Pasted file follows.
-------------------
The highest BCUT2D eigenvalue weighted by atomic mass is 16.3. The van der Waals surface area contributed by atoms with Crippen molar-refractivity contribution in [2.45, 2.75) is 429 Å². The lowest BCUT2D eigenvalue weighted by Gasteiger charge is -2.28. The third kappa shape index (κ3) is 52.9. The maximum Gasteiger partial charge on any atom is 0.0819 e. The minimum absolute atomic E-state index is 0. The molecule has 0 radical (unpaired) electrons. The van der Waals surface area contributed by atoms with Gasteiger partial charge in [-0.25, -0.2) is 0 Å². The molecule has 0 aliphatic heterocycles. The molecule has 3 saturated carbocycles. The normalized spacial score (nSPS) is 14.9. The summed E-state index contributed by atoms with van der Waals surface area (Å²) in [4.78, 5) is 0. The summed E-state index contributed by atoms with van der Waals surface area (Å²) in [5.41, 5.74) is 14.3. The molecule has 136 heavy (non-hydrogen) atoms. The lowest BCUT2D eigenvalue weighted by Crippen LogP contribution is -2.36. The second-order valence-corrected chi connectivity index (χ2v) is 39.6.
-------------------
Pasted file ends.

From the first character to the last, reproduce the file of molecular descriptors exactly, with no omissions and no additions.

The highest BCUT2D eigenvalue weighted by atomic mass is 16.3. The van der Waals surface area contributed by atoms with Crippen molar-refractivity contribution in [2.45, 2.75) is 429 Å². The lowest BCUT2D eigenvalue weighted by Gasteiger charge is -2.28. The third kappa shape index (κ3) is 52.9. The maximum Gasteiger partial charge on any atom is 0.0819 e. The minimum absolute atomic E-state index is 0. The molecule has 0 radical (unpaired) electrons. The van der Waals surface area contributed by atoms with Gasteiger partial charge in [-0.25, -0.2) is 0 Å². The molecule has 0 aliphatic heterocycles. The molecule has 3 saturated carbocycles. The normalized spacial score (nSPS) is 14.9. The summed E-state index contributed by atoms with van der Waals surface area (Å²) in [4.78, 5) is 0. The summed E-state index contributed by atoms with van der Waals surface area (Å²) in [5.41, 5.74) is 14.3. The molecule has 136 heavy (non-hydrogen) atoms. The lowest BCUT2D eigenvalue weighted by Crippen LogP contribution is -2.36. The second-order valence-corrected chi connectivity index (χ2v) is 39.6.